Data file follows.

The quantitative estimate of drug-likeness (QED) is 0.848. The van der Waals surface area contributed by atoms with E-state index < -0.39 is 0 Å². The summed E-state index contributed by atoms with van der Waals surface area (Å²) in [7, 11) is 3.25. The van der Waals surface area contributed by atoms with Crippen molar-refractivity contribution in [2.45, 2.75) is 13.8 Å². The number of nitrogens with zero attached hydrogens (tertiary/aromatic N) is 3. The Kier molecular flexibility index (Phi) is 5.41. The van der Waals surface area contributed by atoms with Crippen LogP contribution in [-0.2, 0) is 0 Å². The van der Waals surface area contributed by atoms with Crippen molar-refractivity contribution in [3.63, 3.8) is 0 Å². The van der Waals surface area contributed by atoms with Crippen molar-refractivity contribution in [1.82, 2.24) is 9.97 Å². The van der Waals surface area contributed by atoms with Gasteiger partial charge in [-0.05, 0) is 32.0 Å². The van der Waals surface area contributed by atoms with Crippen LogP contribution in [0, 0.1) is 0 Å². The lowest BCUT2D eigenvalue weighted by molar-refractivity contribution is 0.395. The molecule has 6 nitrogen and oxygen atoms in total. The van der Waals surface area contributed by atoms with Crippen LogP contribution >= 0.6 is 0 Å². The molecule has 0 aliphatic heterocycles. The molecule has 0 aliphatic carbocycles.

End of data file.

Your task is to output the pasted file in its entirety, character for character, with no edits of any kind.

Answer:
The quantitative estimate of drug-likeness (QED) is 0.848. The van der Waals surface area contributed by atoms with E-state index < -0.39 is 0 Å². The summed E-state index contributed by atoms with van der Waals surface area (Å²) in [7, 11) is 3.25. The van der Waals surface area contributed by atoms with Crippen molar-refractivity contribution in [2.45, 2.75) is 13.8 Å². The number of nitrogens with zero attached hydrogens (tertiary/aromatic N) is 3. The Kier molecular flexibility index (Phi) is 5.41. The van der Waals surface area contributed by atoms with Crippen LogP contribution in [-0.2, 0) is 0 Å². The van der Waals surface area contributed by atoms with Crippen molar-refractivity contribution in [3.63, 3.8) is 0 Å². The van der Waals surface area contributed by atoms with Crippen molar-refractivity contribution in [1.82, 2.24) is 9.97 Å². The van der Waals surface area contributed by atoms with Gasteiger partial charge in [-0.05, 0) is 32.0 Å². The van der Waals surface area contributed by atoms with Crippen LogP contribution in [0, 0.1) is 0 Å². The lowest BCUT2D eigenvalue weighted by molar-refractivity contribution is 0.395. The molecule has 6 nitrogen and oxygen atoms in total. The van der Waals surface area contributed by atoms with Crippen LogP contribution >= 0.6 is 0 Å². The molecule has 0 aliphatic heterocycles. The molecule has 0 aliphatic carbocycles.